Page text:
APS News

Planning Africa’s First Synchrotron

By Michael Lucibella

SESAME synchrotron

The SESAME synchrotron is a model for a light source being planned for Africa.

APS March Meeting 2015, San Antonio — Africa may get its first synchrotron sometime in the next ten to fifteen years, joining other nations that seek to bolster their scientific and technological development. At this year’s March Meeting, experts highlighted how scientists from across Africa and around the world are working to build the first such light source on the African continent.

The project is still in its early phases, but scientists from South Africa, Zimbabwe, Nigeria, and other nations have signed on. After convening an interim steering committee in August of last year, they announced that a major planning workshop will be held in November at the European Synchrotron Radiation Facility (ESRF) in Grenoble, France.

The organization for the proposed African Light Source is patterned after the international collaboration building a third-generation synchrotron in Jordan: The Synchrotron-light for Experimental Science and Applications in the Middle East (SESAME) is a collaboration among nine member states to build a third-generation accelerator facility under the auspices of UNESCO.

“The model for [the African Light Source] is really the SESAME project, which itself is modeled on CERN,” said Herman Winick, professor emeritus at the SLAC National Accelerator Laboratory.

Winick was instrumental in getting SESAME off the ground, and he is now working with the newly-formed steering committee to do the same in Africa. He added that the demand for a user facility is there. South Africa recently signed on to ESRF as a member state and has been sending 40 scientists a year there for beam time.

“Africa is developing. It has major concerns in the environmental and biomedical area that can be addressed with synchrotron radiation,” Winick said. “It’s very relevant to have such a facility, so dedicated, motivated African scientists can work on biomedical [and] environmental problems that are of particular interest to that region.”

He added also that the team was hoping to construct the finished accelerator within ten to fifteen years.

Synchrotron facilities are both a hallmark of national development and a catalyst for it. Around the world, many countries that are ramping up their science programs build such machines to boost science and industry at home and keep their best-trained researchers from emigrating.

“That kind of scientific investment has worked for Brazil,” said Antonio José Roque da Silva, director of the Laboratório Nacional de Luz Síncrotron (LNLS), the only synchrotron in Latin America. That nation opened the LNLS in 1997 and is currently working on a cutting edge, fourth-generation synchrotron called Sirius, which will be one of the world’s best.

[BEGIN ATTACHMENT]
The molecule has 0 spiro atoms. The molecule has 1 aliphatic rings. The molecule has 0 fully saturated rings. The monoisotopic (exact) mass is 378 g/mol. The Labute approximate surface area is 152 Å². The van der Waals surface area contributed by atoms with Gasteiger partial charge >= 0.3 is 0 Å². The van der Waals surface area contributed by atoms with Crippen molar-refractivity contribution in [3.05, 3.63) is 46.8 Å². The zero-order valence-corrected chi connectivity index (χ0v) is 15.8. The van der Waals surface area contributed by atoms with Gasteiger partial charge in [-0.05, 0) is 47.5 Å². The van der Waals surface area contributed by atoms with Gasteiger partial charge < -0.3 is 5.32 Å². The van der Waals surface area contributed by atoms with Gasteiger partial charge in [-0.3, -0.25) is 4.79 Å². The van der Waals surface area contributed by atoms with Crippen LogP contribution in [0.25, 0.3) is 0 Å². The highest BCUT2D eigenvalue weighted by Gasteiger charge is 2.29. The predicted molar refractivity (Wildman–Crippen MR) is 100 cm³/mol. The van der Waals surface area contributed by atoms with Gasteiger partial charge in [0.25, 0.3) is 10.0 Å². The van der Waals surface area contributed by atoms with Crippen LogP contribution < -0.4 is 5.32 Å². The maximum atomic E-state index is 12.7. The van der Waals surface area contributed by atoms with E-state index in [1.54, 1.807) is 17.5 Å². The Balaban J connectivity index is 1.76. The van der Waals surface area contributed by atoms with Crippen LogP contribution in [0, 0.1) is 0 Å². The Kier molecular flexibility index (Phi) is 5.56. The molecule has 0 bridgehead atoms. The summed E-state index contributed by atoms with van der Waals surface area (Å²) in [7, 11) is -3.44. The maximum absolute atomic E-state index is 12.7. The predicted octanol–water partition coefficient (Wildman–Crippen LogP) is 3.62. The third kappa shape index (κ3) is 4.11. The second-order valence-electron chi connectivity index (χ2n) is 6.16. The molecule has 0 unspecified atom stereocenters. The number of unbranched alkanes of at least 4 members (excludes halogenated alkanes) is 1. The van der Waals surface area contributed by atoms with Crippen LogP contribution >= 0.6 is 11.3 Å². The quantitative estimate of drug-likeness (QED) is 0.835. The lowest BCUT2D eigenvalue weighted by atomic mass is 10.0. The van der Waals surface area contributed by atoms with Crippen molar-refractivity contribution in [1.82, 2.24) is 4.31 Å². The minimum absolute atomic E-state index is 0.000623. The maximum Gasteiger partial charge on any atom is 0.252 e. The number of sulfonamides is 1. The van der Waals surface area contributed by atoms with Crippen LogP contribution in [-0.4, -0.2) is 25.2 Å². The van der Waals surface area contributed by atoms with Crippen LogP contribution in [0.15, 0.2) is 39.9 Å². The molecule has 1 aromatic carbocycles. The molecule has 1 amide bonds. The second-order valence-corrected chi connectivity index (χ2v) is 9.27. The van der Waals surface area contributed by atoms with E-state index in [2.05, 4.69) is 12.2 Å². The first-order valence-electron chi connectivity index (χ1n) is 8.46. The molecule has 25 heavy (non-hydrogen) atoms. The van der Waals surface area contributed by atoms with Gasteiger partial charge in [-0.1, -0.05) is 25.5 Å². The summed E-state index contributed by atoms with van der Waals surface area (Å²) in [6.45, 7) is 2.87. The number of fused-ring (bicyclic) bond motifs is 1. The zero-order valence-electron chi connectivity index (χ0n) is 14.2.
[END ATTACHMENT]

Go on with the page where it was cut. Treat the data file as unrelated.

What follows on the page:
“The synchrotron project in Brazil was the most successful scientific … [effort] that Brazil has gotten into,” da Silva said. “In about 30 years you start from nothing, no people, no technical training, and now we’re … able to try to compete with a state-of-the-art machine and collaborate all over the world.”

The original light source has been a big boost to the scientific infrastructure in Brazil, helping to make the state of Sao Paulo the scientific powerhouse of the continent. Three other labs, devoted to nanotechnology, microbiology and bioethanol research, have been built on the same campus as the synchrotron.

“Our major effort throughout these few years is to attract more and more users from different areas,” da Silva said, adding that the brain-drain of scientists leaving the country for better facilities elsewhere in the world has slowed.

Other countries are similarly following Brazil’s model. At the same time that Brazil started designing the LNLS, Taiwan and South Korea also were losing many talented young scientists to institutions abroad.

“Taiwan, Korea [and] Brazil started their discussions about national light sources in the 1980s,” Winick said, referring to facilities that became operational in the 1990s. “In the time since then … they’ve trained hundreds of Ph.D.s locally without losing them. They’ve attracted dozens of mid-career people to return.”

Iran and Turkey are currently designing and building their own national light sources. Even though both nations are members of the SESAME collaboration, the capabilities of the respective light sources will complement the capabilities of the Jordanian-based machine.

Since its announcement in 2010, engineers working on the Iranian Light Source Facility completed a detailed plan and built a number of prototypes for nearly every major component of the injector and storage rings. The synchrotron will be located at the Imam Khomeini Science and Technology Park in Qazvin province. The original plan was to have the facility online by 2018, but the schedule has since slipped.

The Turkish Accelerator Center announced in 2009 that it is currently working on building the first of its three planned projects. The TARLA free electron laser is slated for completion in 2016, while the second phase of the project, the planned TURKAY synchrotron, is still in the design phase.

“The community of users that need these machines is growing more rapidly than the available facilities and beamlines, so we need SESAME.” Winick said. “We need an African Light Source and we need more national light sources.”

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Editor: David Voss
Staff Science Writer: Michael Lucibella
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